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Log In / Register | Sep 22, 2017
Cases, news, issues and legal opinions impacting franchise law

Fifth Circuit Slams the Door on Criminal Record Discrimination Lawsuit

The United States Court of Appeals for the Fifth Circuit has rejected an unsuccessful job applicant’s claim that he was denied employment because of his criminal record. The Plaintiff in Noris Rogers v. Pearland School District unsuccessfully argued that his history of felony convictions for drug offenses, including the sale of heroin, amounted to race discrimination under a disparate impact theory of liability.

Lyft Gets Green Light on $27M Settlement with Drivers

Lyft car in Santa Monica with former grill-stache. Photo/Praiselightmedia

Lyft Inc., a ridesharing franchise company, received a favorable ruling last week from a California federal court allowing its drivers to remain as independent contractors instead of employees.

New York AG Settles with Jimmy John’s to Stop Non-Compete Clause in Hiring Packets

New York's attorney generalNEW YORK – Attorney General Eric T. Schneiderman announced last Wednesday that Jimmy John's Gourmet Sandwiches agreed to stop including sample non-compete agreements in the employment material it sends to its franchisees in hiring workers. As part of the agreement, Jimmy John's has also agreed to inform its franchisees that the Attorney General has concluded that the non-compete agreements are unlawful and should be voided.

Exxon's Zone Pricing Exerts Too Much Control over Franchisees

A recent case decided by the United States District Court for the District of New Jersey may breathe new life into the New Jersey Franchise Practices Act and the Robinson-Patman Act. South Gas, Inc. v. Exxonmobil Oil Corp., 2016 WL 816748 (D.N.J. February 29, 2016).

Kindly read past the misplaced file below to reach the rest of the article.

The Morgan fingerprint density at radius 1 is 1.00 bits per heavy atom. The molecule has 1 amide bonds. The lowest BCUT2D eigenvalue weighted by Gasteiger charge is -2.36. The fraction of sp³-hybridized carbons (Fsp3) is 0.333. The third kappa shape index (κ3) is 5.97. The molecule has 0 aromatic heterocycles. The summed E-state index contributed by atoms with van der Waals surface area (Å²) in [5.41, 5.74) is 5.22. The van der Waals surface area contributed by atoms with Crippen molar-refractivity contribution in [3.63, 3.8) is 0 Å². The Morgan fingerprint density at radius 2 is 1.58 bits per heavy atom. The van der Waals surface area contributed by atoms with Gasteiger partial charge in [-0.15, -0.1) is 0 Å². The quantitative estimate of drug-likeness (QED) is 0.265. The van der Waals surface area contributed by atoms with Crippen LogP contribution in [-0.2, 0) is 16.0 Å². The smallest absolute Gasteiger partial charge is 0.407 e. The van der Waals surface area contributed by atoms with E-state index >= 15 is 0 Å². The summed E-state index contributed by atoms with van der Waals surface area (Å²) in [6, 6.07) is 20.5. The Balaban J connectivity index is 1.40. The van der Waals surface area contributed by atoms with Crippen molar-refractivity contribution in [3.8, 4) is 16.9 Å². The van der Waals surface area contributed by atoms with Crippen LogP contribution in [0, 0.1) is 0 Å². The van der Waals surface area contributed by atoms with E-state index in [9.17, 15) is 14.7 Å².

Failed Subway Pitchman ‘Jared’ Loses Appeal for Lesser Sentence for Child Sex Charges

Jared Fogle serves Subway Photo: cc Anna Hanks, Sept. 30, 2014

INDIANAPOLIS – A federal appeals court today upheld the 15-year 8-month prison sentence handed down to former Subway pitchman Jared Fogle last year on charges of child pornography and illicit sexual conduct with a child.

Subway Franchisee Freed from United Arab Emirates Prison on Charges of Supporting Terrorists

Photo: UAE-US Relations

WASHINGTON – After being imprisoned for almost two years, a successful real estate developer and his son, a Subway franchisee, both citizens of the United States, have been freed from a prison in the United Arab Emirates.

State Regulators Order Dine In 2Nite Delivery Meals to Stop Violating Franchise Laws

SAN DIEGO – Dine In 2Nite North America, LLC, described by the franchise company as "the first subscription based catering franchise, delivering freshly prepared gourmet meals for $10 per day," has now been caught by two state regulators, Washington and California, of selling franchises without being registered and other violations.

U.S. Lawns Not Liable as Joint Employer under Title VII

ROANOKE - A federal court in Virginia ruled last March that franchisor U.S. Lawns was not a joint employer of its franchisee after an employee of the gg franchise owner sued both companies for gender discrimination, harassment, and retaliation in violation of Title VII of the Civil Rights Act of 1964.

LearningRx Objects to Blue MauMau Article

LearningRx pamphlet given out on Thurs 5/26/2016
Image from LearningRx pamphlet given out on May 26

COLORADO SPRINGS - Tanya Mitchell, LearningRx's vice president of franchise development for the past 11 years, and daughter of CEO Dr. Ken Gibson, took issue with Blue MauMau's recent article and its title, "LearningRx 'Brain Training' Franchise Settles with FTC for False Claims."

LearningRx 'Brain Training' Franchise Settles with FTC for Alleged False Claims

Federal Trade Commission building, Washington, D.C.
FTC building, Washington, D.C. (Photo by BMM)

COLORADO SPRINGS – The Federal Trade Commission has reached a settlement with LearningRx and its chief executive officer, Dr. Ken Gibson. The action stops the franchisor from making false and unsubstantiated claims that it can improve serious health conditions such as ADHD, autism, concussions and Alzheimer's disease. The FTC requires the firm pay a $200,000 fine.